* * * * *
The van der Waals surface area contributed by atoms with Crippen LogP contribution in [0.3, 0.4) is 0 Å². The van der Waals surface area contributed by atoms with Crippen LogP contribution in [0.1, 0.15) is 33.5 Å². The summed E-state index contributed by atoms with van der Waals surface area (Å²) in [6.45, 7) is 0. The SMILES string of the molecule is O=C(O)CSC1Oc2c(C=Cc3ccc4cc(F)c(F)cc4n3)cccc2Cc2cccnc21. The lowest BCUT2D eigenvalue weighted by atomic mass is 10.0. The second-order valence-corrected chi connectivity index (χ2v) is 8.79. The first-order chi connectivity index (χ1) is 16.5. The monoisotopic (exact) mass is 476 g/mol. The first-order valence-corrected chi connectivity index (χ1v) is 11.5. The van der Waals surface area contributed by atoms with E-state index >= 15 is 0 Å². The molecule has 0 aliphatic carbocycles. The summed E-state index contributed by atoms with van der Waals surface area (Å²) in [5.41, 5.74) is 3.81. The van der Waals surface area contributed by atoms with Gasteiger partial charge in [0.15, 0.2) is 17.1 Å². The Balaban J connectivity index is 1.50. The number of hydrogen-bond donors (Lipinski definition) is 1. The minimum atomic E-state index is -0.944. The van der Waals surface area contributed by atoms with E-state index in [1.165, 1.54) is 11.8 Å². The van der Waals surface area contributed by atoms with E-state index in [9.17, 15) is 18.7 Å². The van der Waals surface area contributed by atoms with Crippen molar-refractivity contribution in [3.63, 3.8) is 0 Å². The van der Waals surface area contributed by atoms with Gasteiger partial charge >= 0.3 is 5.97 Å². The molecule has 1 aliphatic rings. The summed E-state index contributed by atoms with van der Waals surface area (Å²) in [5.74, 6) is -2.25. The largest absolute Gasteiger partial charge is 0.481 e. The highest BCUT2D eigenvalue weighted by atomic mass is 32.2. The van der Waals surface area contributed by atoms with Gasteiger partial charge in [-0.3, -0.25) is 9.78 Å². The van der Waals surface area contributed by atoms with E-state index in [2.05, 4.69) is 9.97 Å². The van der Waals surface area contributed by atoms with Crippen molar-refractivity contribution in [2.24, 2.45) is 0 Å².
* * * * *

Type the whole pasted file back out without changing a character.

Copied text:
The van der Waals surface area contributed by atoms with Crippen LogP contribution in [0.3, 0.4) is 0 Å². The van der Waals surface area contributed by atoms with Crippen LogP contribution in [0.1, 0.15) is 33.5 Å². The summed E-state index contributed by atoms with van der Waals surface area (Å²) in [6.45, 7) is 0. The SMILES string of the molecule is O=C(O)CSC1Oc2c(C=Cc3ccc4cc(F)c(F)cc4n3)cccc2Cc2cccnc21. The lowest BCUT2D eigenvalue weighted by atomic mass is 10.0. The second-order valence-corrected chi connectivity index (χ2v) is 8.79. The first-order chi connectivity index (χ1) is 16.5. The monoisotopic (exact) mass is 476 g/mol. The first-order valence-corrected chi connectivity index (χ1v) is 11.5. The van der Waals surface area contributed by atoms with E-state index >= 15 is 0 Å². The molecule has 0 aliphatic carbocycles. The summed E-state index contributed by atoms with van der Waals surface area (Å²) in [5.41, 5.74) is 3.81. The van der Waals surface area contributed by atoms with Gasteiger partial charge in [0.15, 0.2) is 17.1 Å². The Balaban J connectivity index is 1.50. The number of hydrogen-bond donors (Lipinski definition) is 1. The minimum atomic E-state index is -0.944. The van der Waals surface area contributed by atoms with E-state index in [1.165, 1.54) is 11.8 Å². The van der Waals surface area contributed by atoms with E-state index in [9.17, 15) is 18.7 Å². The van der Waals surface area contributed by atoms with Crippen molar-refractivity contribution in [3.63, 3.8) is 0 Å². The van der Waals surface area contributed by atoms with Gasteiger partial charge >= 0.3 is 5.97 Å². The molecule has 1 aliphatic rings. The summed E-state index contributed by atoms with van der Waals surface area (Å²) in [5.74, 6) is -2.25. The largest absolute Gasteiger partial charge is 0.481 e. The highest BCUT2D eigenvalue weighted by atomic mass is 32.2. The van der Waals surface area contributed by atoms with Gasteiger partial charge in [-0.3, -0.25) is 9.78 Å². The van der Waals surface area contributed by atoms with E-state index in [2.05, 4.69) is 9.97 Å². The van der Waals surface area contributed by atoms with Crippen molar-refractivity contribution in [2.24, 2.45) is 0 Å².